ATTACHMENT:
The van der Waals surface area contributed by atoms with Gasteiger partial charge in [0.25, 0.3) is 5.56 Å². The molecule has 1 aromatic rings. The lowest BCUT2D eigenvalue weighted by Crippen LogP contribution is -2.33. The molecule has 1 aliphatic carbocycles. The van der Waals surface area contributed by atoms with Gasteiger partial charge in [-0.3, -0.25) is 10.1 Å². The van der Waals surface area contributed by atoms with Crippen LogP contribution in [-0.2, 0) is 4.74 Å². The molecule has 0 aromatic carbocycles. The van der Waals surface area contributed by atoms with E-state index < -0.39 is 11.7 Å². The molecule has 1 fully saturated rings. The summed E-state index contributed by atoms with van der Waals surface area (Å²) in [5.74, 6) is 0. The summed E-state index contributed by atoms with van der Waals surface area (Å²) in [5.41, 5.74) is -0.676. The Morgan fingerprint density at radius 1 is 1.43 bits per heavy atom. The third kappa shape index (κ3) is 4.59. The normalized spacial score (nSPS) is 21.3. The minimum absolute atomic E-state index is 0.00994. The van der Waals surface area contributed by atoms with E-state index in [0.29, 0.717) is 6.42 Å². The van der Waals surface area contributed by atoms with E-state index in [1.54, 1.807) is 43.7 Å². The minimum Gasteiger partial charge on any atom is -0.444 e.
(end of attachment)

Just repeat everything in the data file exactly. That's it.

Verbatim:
The van der Waals surface area contributed by atoms with Gasteiger partial charge in [0.25, 0.3) is 5.56 Å². The molecule has 1 aromatic rings. The lowest BCUT2D eigenvalue weighted by Crippen LogP contribution is -2.33. The molecule has 1 aliphatic carbocycles. The van der Waals surface area contributed by atoms with Gasteiger partial charge in [-0.3, -0.25) is 10.1 Å². The van der Waals surface area contributed by atoms with Crippen LogP contribution in [-0.2, 0) is 4.74 Å². The molecule has 0 aromatic carbocycles. The van der Waals surface area contributed by atoms with E-state index < -0.39 is 11.7 Å². The molecule has 1 fully saturated rings. The summed E-state index contributed by atoms with van der Waals surface area (Å²) in [5.74, 6) is 0. The summed E-state index contributed by atoms with van der Waals surface area (Å²) in [5.41, 5.74) is -0.676. The Morgan fingerprint density at radius 1 is 1.43 bits per heavy atom. The third kappa shape index (κ3) is 4.59. The normalized spacial score (nSPS) is 21.3. The minimum absolute atomic E-state index is 0.00994. The van der Waals surface area contributed by atoms with E-state index in [0.29, 0.717) is 6.42 Å². The van der Waals surface area contributed by atoms with E-state index in [1.54, 1.807) is 43.7 Å². The minimum Gasteiger partial charge on any atom is -0.444 e.